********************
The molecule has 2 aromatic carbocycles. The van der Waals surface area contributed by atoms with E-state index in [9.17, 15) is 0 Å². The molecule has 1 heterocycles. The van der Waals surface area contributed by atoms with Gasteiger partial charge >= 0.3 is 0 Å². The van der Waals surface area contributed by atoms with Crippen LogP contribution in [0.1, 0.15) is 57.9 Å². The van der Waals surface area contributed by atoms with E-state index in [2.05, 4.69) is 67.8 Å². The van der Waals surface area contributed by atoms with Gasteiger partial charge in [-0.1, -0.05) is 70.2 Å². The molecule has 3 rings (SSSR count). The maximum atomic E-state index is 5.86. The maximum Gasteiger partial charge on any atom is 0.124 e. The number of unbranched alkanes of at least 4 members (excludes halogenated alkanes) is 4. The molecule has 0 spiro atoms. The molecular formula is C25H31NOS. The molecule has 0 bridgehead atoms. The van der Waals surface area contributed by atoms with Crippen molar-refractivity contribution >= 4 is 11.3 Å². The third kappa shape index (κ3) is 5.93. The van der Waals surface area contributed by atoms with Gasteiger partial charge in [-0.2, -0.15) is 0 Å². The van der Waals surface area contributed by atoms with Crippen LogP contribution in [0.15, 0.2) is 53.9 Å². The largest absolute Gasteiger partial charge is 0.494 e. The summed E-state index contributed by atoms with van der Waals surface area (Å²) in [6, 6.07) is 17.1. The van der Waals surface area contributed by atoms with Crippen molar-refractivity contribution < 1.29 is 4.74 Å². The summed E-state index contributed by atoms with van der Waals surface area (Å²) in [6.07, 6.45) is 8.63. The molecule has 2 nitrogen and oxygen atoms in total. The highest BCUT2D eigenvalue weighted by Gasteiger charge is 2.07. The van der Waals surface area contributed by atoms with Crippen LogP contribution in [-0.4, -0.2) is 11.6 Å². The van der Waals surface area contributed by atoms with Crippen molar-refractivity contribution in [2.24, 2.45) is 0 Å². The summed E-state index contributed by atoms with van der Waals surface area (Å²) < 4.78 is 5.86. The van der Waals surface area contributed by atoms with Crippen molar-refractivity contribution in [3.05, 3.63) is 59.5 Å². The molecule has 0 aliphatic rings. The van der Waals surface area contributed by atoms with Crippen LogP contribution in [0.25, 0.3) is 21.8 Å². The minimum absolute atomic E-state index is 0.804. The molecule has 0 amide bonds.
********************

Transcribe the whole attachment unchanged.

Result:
The molecule has 2 aromatic carbocycles. The van der Waals surface area contributed by atoms with E-state index in [9.17, 15) is 0 Å². The molecule has 1 heterocycles. The van der Waals surface area contributed by atoms with Gasteiger partial charge >= 0.3 is 0 Å². The van der Waals surface area contributed by atoms with Crippen LogP contribution in [0.1, 0.15) is 57.9 Å². The van der Waals surface area contributed by atoms with E-state index in [2.05, 4.69) is 67.8 Å². The van der Waals surface area contributed by atoms with Gasteiger partial charge in [-0.1, -0.05) is 70.2 Å². The molecule has 3 rings (SSSR count). The maximum atomic E-state index is 5.86. The maximum Gasteiger partial charge on any atom is 0.124 e. The number of unbranched alkanes of at least 4 members (excludes halogenated alkanes) is 4. The molecule has 0 spiro atoms. The molecular formula is C25H31NOS. The molecule has 0 bridgehead atoms. The van der Waals surface area contributed by atoms with Crippen molar-refractivity contribution >= 4 is 11.3 Å². The third kappa shape index (κ3) is 5.93. The van der Waals surface area contributed by atoms with Gasteiger partial charge in [-0.2, -0.15) is 0 Å². The van der Waals surface area contributed by atoms with Crippen LogP contribution in [0.15, 0.2) is 53.9 Å². The largest absolute Gasteiger partial charge is 0.494 e. The summed E-state index contributed by atoms with van der Waals surface area (Å²) in [6, 6.07) is 17.1. The van der Waals surface area contributed by atoms with Crippen molar-refractivity contribution < 1.29 is 4.74 Å². The summed E-state index contributed by atoms with van der Waals surface area (Å²) in [6.07, 6.45) is 8.63. The molecule has 2 nitrogen and oxygen atoms in total. The highest BCUT2D eigenvalue weighted by Gasteiger charge is 2.07. The van der Waals surface area contributed by atoms with Crippen LogP contribution in [-0.4, -0.2) is 11.6 Å². The van der Waals surface area contributed by atoms with Crippen molar-refractivity contribution in [2.24, 2.45) is 0 Å². The summed E-state index contributed by atoms with van der Waals surface area (Å²) < 4.78 is 5.86. The van der Waals surface area contributed by atoms with Crippen molar-refractivity contribution in [3.05, 3.63) is 59.5 Å². The molecule has 0 aliphatic rings. The van der Waals surface area contributed by atoms with Crippen LogP contribution in [0.25, 0.3) is 21.8 Å². The minimum absolute atomic E-state index is 0.804. The molecule has 0 amide bonds.